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Fight for Black, Chicano Studies builds at CSULA

By David Cid |
February 13, 2014
Veteran Chicano activist Carlos Montes speaking at protest for Ethnic Studies
Veteran Chicano activist Carlos Montes speaking at protest for Ethnic Studies (Fight Back! News/Staff)

Los Angeles, CA - Several hundred students and community members held a protest march and rally on the campus of Cal State University of Los Angeles (CSULA), Feb. 4. The protest was in response to the Academic Senate voting down, by 20 to 29, a proposal made the previous week by the Pan-African Studies Department to incorporate ‘Ethnic Studies’ as part of the General Education requirements, starting in Fall 2016.

After being silenced and shut out last week by the undemocratic actions of the CSULA Academic Senate, students and community supporters agreed that the racist university status quo that sees Ethnic Studies as an unequal academic discipline had to be challenged.

Students, along with community supporters, began a rally at the steps of the university bookstore, then began marching through the campus and onto the Martin Luther King, Jr. Hall building chanting in one collective voice: "The students united, will never be divided" "What do we want? Ethnic Studies! When do we want it? Now!"

Eventually, the students and community supporters made their way to the Golden Eagle Ballroom where the weekly Academic Senate was to be held. In a show of unity, students and community supporters were able to shut down the meeting and instead the students held their own meeting outside the doors of the Golden Eagle Ballroom.

As the Academic Senate began arriving for their scheduled meeting, the entrance to the Golden Eagle Ballroom was blocked by students and community supporters who locked arms. When Kevin Baaske, chair of the CSULA Academic Senate, arrived, students began chanting "No clickers," reminding him of the secret vote the week before that stopped, for now, the proposal to make Ethnic Studies a General Education requirement.

Upon encountering several hundred students locked in arms, Baaske, in a condescending tone, attempted to negotiate with students by stating that he would grant 30 minutes of speaking time to the students. Well-organized and disciplined, the students refused Baaske's terms and instead told him that the meeting would be held on students' terms.

Ironically, at the previous meeting, Baaske somehow found himself powerless to offer speaking time to students and instead pushed parliamentary procedural rules to block student and community input. Yet this week, he decided he had the power to allow 30 minutes of speaking time.

As more and more Academic Senators arrived, they had no choice but to listen to dozens of students and community supporters speaking about why they needed to do the right thing and reintroduce a vote in favor of making Ethnic Studies a part of the General Education requirements.

Speaker after speaker emphasized the urgent need to make Ethnic Studies part of the General Education requirements. For some, it was one positive step towards addressing a legacy of institutional racism, which acknowledges that this country was built on slavery and genocide.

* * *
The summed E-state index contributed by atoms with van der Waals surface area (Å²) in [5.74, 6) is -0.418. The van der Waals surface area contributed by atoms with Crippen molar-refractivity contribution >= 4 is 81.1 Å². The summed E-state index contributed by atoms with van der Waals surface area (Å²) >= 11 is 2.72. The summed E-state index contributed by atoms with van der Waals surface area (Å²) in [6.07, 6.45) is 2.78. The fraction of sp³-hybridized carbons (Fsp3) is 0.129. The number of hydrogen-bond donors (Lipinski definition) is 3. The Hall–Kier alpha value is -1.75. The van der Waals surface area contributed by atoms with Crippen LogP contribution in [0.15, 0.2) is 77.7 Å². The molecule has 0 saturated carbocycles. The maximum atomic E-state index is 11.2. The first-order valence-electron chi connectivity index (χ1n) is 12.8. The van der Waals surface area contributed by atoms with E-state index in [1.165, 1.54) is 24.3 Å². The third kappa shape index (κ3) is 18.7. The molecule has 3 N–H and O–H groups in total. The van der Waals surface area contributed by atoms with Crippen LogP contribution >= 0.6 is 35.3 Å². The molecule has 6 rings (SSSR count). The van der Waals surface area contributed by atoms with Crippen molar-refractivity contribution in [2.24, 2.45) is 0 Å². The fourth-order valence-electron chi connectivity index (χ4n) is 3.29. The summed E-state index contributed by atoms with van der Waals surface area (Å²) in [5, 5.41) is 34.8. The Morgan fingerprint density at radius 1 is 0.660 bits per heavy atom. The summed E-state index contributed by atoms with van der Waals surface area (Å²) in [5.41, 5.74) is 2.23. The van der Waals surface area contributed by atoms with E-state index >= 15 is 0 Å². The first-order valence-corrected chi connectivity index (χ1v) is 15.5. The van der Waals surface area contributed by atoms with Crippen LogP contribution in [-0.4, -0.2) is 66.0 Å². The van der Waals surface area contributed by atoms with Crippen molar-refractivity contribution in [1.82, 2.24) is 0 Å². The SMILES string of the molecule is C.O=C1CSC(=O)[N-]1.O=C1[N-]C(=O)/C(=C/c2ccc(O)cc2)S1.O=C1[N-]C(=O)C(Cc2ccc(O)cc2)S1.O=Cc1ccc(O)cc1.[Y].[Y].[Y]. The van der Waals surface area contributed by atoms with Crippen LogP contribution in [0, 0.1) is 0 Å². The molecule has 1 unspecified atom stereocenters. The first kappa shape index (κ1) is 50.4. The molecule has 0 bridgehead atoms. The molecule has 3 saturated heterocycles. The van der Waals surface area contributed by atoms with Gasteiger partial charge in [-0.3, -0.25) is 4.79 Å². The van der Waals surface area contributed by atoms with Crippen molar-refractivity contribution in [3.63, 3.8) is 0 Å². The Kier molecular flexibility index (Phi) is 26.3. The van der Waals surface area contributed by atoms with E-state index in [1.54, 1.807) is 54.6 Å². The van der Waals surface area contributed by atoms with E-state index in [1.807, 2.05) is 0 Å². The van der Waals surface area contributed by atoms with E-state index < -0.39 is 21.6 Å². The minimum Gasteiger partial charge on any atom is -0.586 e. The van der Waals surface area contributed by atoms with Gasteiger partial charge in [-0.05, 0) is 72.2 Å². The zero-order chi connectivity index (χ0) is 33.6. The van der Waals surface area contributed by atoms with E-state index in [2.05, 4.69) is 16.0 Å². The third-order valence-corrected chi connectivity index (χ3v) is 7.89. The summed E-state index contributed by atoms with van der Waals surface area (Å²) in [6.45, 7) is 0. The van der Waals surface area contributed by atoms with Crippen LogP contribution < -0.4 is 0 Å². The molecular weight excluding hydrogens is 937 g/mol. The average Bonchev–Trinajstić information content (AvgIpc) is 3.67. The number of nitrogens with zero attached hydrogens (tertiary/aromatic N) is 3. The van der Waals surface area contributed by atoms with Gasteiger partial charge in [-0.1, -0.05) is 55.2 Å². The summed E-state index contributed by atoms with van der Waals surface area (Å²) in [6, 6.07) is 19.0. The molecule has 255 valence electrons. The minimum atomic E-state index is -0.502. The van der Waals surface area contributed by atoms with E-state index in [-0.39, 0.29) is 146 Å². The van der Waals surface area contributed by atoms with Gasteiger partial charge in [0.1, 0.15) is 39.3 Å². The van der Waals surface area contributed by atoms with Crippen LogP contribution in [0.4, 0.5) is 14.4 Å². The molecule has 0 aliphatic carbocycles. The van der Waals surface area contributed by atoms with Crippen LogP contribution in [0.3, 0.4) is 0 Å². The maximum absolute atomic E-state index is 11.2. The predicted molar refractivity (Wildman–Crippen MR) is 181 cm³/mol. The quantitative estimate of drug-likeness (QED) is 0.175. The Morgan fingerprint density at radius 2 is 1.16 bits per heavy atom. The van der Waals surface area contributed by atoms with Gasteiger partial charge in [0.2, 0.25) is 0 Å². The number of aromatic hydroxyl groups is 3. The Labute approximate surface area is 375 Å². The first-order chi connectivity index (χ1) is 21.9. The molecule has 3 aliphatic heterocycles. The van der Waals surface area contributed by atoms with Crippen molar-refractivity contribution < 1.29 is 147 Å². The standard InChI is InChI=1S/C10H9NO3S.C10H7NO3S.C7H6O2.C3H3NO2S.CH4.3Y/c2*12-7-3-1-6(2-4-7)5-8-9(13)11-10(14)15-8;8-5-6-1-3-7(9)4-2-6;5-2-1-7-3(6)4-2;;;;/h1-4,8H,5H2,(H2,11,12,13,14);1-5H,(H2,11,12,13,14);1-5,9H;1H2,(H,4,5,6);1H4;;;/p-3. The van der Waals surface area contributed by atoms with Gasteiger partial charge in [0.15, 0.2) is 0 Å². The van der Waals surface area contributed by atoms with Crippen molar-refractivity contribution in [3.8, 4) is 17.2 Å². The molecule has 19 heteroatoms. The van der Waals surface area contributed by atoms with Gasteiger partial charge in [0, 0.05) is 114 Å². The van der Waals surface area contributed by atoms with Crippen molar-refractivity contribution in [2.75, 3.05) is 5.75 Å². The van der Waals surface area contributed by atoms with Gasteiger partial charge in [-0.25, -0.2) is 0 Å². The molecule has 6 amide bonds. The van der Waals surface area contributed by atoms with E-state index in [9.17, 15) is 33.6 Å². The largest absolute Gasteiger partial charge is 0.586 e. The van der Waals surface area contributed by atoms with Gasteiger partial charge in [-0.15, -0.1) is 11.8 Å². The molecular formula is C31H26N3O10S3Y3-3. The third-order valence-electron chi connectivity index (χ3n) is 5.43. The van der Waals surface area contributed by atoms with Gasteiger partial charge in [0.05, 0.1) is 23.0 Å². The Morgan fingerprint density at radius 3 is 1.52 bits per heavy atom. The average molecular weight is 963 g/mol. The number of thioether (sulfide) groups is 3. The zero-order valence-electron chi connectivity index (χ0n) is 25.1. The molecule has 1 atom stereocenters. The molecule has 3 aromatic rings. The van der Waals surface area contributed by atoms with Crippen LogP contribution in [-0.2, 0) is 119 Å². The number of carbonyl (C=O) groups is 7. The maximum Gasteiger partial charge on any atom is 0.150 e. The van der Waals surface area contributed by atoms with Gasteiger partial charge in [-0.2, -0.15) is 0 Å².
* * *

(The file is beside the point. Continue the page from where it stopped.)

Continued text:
For others, Ethnic Studies was important because it is a tool of community empowerment and for creating a positive identity. The struggle for Ethnic Studies is part of the struggle for equality for Blacks and Chicanos.

Towards the end of the student protest meeting, a couple of professors spoke in favor of the proposal, which states in part: “At least one of the two diversity courses must be taken in one of the four Ethnic Studies/Area Studies Departments/Programs: Asian/Asian American Studies, Chicana/o Studies, Latin American Studies, or Pan African Studies.”

Unfortunately, the Chicana/o Studies Department has refused to support the proposal.

Other Academic Senators, however, weren't even paying attention to the students and were making their opposition to requiring Ethnic Studies at CSULA conspicuously obvious. Sadly, Baaske several times laughed off students' comments.

Keep in mind, moreover, that what is being proposed by the multi-national coalition of student, faculty and community is that out of the 40 classes a student must take in order to graduate from CSULA that one class be in Ethnic Studies.

On Feb. 11, the Ethnic Studies Coalition held a press conference to inform the public on the proposal to expand and improve Ethnic Studies. After the press conference, the over 100 students and supporters marched to the CSULA Academic Senate meeting. During the meeting the students gave moving and inspirational talks to the body regarding the benefits of Ethnic Studies and the experiences of racism they face in Los Angeles. No new vote was taken and the students and supporters will return to the CSULA Academic Senate meeting on Feb. 18 to continue pressing for the GE requirement from Ethnic Studies.

David Cid is a Los Angeles-based Chicano activist and educator. Cid is active in the anti-war and immigrant rights movements. He recently received his Masters in Chicano Studies at CSULA.